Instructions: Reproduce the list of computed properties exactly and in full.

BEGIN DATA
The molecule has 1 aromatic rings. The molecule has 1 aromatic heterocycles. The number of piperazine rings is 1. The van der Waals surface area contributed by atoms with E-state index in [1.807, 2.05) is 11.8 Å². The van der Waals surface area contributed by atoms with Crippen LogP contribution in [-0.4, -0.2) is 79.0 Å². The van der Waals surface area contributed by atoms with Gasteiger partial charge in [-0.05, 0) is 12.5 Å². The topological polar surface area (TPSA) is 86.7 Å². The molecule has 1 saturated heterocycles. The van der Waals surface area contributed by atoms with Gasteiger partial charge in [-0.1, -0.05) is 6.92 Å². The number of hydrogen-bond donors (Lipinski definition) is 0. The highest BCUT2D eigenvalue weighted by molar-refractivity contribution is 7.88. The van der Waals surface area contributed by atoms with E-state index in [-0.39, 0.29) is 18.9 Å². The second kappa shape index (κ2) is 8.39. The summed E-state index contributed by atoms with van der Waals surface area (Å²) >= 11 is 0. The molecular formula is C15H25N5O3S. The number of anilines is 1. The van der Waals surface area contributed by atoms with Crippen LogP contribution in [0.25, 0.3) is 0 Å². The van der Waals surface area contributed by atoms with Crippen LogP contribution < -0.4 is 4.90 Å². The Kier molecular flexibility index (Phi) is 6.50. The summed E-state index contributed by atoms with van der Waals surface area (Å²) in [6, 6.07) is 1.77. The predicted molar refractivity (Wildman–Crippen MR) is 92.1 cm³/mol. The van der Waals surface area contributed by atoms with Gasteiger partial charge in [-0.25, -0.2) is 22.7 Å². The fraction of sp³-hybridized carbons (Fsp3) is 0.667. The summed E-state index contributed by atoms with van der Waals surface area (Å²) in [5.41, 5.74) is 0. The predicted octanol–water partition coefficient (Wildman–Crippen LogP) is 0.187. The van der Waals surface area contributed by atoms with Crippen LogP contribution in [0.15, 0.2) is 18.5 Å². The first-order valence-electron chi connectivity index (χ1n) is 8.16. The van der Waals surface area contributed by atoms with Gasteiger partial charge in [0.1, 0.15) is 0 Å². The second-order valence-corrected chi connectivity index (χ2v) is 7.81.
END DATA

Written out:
The molecule has 1 aromatic rings. The molecule has 1 aromatic heterocycles. The number of piperazine rings is 1. The van der Waals surface area contributed by atoms with E-state index in [1.807, 2.05) is 11.8 Å². The van der Waals surface area contributed by atoms with Crippen LogP contribution in [-0.4, -0.2) is 79.0 Å². The van der Waals surface area contributed by atoms with Gasteiger partial charge in [-0.05, 0) is 12.5 Å². The topological polar surface area (TPSA) is 86.7 Å². The molecule has 1 saturated heterocycles. The van der Waals surface area contributed by atoms with Gasteiger partial charge in [-0.1, -0.05) is 6.92 Å². The number of hydrogen-bond donors (Lipinski definition) is 0. The highest BCUT2D eigenvalue weighted by molar-refractivity contribution is 7.88. The van der Waals surface area contributed by atoms with E-state index in [-0.39, 0.29) is 18.9 Å². The second kappa shape index (κ2) is 8.39. The summed E-state index contributed by atoms with van der Waals surface area (Å²) >= 11 is 0. The molecular formula is C15H25N5O3S. The number of anilines is 1. The van der Waals surface area contributed by atoms with Crippen LogP contribution in [0.25, 0.3) is 0 Å². The van der Waals surface area contributed by atoms with Crippen LogP contribution < -0.4 is 4.90 Å². The Kier molecular flexibility index (Phi) is 6.50. The summed E-state index contributed by atoms with van der Waals surface area (Å²) in [6, 6.07) is 1.77. The predicted molar refractivity (Wildman–Crippen MR) is 92.1 cm³/mol. The van der Waals surface area contributed by atoms with Gasteiger partial charge in [-0.25, -0.2) is 22.7 Å². The fraction of sp³-hybridized carbons (Fsp3) is 0.667. The summed E-state index contributed by atoms with van der Waals surface area (Å²) in [5.41, 5.74) is 0. The predicted octanol–water partition coefficient (Wildman–Crippen LogP) is 0.187. The van der Waals surface area contributed by atoms with Crippen LogP contribution in [0.15, 0.2) is 18.5 Å². The first-order valence-electron chi connectivity index (χ1n) is 8.16. The van der Waals surface area contributed by atoms with Gasteiger partial charge in [0.1, 0.15) is 0 Å². The second-order valence-corrected chi connectivity index (χ2v) is 7.81.